Preparation[edit]

Dongfang meiren is brewed with lower temperature water (80°C–85°C) than is typical for other oolongs.[1] It also requires a longer brewing (1–2 minutes for the first pot and then longer for subsequent brewings).[1] Like other oolongs, the leaves can be steeped multiple times.[1]

History and names[edit]

This variety of tea originated in the late 19th century, when Taiwan first exported oolong tea. Tea merchant John Dodd exported this tea to the west from his Tamsui base.

Dongfang meiren is usually marketed as 東方美人茶 (dōngfāng měirén chá) in Mandarin Chinese and directly translated as "oriental beauty tea" in English. More recently, the term 白毫烏龍茶 (báiháo wūlóng chá), translated as "white tip oolong tea" has been used.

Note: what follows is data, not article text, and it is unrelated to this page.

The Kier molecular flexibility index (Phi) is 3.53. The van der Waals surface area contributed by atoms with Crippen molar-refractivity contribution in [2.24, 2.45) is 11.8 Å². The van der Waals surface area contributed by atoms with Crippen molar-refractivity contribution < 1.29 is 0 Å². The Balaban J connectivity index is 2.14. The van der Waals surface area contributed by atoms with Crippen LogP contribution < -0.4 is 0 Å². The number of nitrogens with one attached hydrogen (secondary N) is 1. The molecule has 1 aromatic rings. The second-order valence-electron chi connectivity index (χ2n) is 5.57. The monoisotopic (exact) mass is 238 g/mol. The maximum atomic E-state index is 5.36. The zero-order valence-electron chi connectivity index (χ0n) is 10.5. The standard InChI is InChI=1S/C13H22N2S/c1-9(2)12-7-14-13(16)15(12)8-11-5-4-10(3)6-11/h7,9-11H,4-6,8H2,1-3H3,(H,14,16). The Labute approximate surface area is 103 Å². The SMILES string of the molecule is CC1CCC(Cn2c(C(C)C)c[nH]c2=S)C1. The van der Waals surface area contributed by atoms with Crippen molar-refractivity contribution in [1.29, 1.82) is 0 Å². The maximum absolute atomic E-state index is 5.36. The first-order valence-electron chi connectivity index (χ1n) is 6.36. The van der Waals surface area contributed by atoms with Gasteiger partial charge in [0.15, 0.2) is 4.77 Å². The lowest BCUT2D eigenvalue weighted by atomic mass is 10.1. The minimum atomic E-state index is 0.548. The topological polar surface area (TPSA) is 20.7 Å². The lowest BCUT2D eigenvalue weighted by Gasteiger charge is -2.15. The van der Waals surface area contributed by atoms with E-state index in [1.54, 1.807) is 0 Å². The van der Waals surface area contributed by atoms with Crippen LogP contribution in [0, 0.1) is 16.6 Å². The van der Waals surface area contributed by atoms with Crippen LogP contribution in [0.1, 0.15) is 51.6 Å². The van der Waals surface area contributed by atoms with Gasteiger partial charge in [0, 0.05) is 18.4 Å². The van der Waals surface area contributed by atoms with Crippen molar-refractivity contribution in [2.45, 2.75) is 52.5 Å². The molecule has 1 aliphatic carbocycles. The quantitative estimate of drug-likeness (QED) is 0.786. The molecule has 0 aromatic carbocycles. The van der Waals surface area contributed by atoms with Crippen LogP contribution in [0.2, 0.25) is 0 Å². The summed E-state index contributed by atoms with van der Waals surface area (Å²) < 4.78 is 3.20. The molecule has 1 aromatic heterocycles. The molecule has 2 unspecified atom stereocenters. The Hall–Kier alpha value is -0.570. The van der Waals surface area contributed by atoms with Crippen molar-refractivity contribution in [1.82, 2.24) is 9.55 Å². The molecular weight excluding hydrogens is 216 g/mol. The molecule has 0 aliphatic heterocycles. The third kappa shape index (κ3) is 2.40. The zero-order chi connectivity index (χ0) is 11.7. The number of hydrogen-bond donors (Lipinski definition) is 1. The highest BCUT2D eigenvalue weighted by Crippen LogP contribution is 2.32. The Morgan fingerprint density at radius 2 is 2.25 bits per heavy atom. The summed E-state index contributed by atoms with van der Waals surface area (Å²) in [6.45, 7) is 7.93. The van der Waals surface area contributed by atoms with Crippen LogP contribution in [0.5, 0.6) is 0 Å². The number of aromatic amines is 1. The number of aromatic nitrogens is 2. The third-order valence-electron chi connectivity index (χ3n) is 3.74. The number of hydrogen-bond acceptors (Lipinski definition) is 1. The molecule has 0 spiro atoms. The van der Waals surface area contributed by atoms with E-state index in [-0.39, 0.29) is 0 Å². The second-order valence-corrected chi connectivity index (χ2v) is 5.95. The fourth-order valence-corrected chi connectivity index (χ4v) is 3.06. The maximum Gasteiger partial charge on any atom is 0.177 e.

In Taiwanese, farmers originally used names that referred to the insect pest that plagues the plant. These include 煙仔茶 (ian-á tê), 蝝仔茶, 蜒仔茶, and 涎仔茶 (the latter three pronounced iân-á tê). As the tea began fetching higher prices, 膨風茶 (phòng-hong tê; "bragging" or "bluffing tea") became the common name. In Siyen Hakka, in addition to the name 椪風茶 (phong-fûng chhà; also "bragging" or "bluffing tea"), the term 冰風茶 (pên-fûng chhà) is also used.

Popular stories as to the origin of the tea and its names abound.